Jewell, J.O., 2007. Race, social reform, and the making of a middle class: the American Missionary Association and Black Atlanta, 1870-1900. Rowman & Littlefield, Lanham, Md.
Johnson, J.H., 1989. Succeeding against the odds. Johnson Publishing Co, Chicago, Illinois.
Joyce, D.F., 1983. Gatekeepers of black culture: black-owned book publishing in the United States, 1817-1981. Greenwood Press, Westport, Connecticut.
Katz, W.J., 2000. Robert S. Duncanson: City and Hinterland. Prospects 25, 311–337.
Kenzer, R.C., 1997. Enterprising southerners: Black economic success in North Carolina, 1865-1915. University Press of Virginia, Charlottesville.
Kijakazi, K., 1997. African-American economic development and small business ownership. Garland Pub, New York.
Kilbourne, R.H., 2006. Slave agriculture and financial markets in antebellum America: the Bank of the United States in Mississippi, 1831-1852. Pickering & Chatto, London.
Kofsky, F., 1998. Black music, white business: illuminating the history and political economy of jazz, 1st ed. ed. Pathfinder, New York.
Kotlowski, D., 1998. Black Power—Nixon Style: The Nixon Administration and Minority Business Enterprise. Business History Review 72, 409–445.
Kranz, R., 2004. African-American business leaders and entrepreneurs. Facts On File, Inc, New York, NY.
Kunjufu, J., 2014. Black economics: solutions for economic and community empowerment.
LaRocco, C., 2002. A Dark Day on Black Wall Street. Financial History 76.
Lee, J., 2002. The significance of small business and the nature of the niche, in Civility in the City: Blacks, Jews, and Koreans in Urban America. Harvard Univ. Press, Cambridge, Mass.
Levenstein, M., 2004. African American entrepreneurship: The view from the 1910 census, in Butler, J.S., Kozmetsky, G. (Eds.), Immigrant and Minority Entrepreneurship: The Continuous Rebirth of American Communities. Praeger, Westport, CT.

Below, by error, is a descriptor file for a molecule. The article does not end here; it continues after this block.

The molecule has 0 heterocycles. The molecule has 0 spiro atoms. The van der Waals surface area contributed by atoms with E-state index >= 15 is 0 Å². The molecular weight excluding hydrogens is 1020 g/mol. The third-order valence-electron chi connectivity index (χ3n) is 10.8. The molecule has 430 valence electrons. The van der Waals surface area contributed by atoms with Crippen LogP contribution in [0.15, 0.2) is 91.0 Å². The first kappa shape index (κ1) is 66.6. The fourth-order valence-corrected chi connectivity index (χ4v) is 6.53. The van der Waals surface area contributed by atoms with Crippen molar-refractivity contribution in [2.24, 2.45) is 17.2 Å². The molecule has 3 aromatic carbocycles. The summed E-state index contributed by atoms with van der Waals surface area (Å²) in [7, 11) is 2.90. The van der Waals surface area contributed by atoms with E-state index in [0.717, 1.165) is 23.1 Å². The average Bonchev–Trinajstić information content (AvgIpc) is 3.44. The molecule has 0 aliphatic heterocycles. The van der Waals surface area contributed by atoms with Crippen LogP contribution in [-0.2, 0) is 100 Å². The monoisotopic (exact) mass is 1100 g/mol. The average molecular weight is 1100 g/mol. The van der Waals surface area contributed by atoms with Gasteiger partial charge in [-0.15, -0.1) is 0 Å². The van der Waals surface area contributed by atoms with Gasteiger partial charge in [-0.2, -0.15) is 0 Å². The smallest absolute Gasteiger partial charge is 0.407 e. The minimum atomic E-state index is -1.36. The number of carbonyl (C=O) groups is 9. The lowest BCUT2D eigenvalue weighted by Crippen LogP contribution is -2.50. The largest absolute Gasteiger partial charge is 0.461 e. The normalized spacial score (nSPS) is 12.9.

Levy, J., 2012. Freaks of fortune: the emerging world of capitalism and risk in America. Harvard University Press, Cambridge, Massachusetts.
Levy, J.A., 2020. Black Power in the Boardroom: Corporate America, the Sullivan Principles, and the Anti-Apartheid Struggle. Enterprise & Society 21, 170–209.
Lomax, M.E., 2003. Black baseball entrepreneurs, 1860-1901: operating by any means necessary, 1st ed. ed. Syracuse University Press, Syracuse, N.Y.
Lomax, M.E., 1998. Black Entrepreneurship in the National Pastime: The Rise of Semiprofessional Baseball in Black Chicago, 1890-1915. Journal of Sport History 25, 43–64.
Lowry, B., 2003. Her dream of dreams: the rise and triumph of Madam C.J. Walker. Alfred A. Knopf, New York.
Manring, M.M., 1998. Slave in a box: the strange career of Aunt Jemima, The American South series. Univ. Press of Virginia, Charlottesville, Va.
Marlowe, G.W., 2003. A right worthy grand mission: Maggie Lena Walker and the quest for Black economic empowerment. Howard University Press, Washington, DC.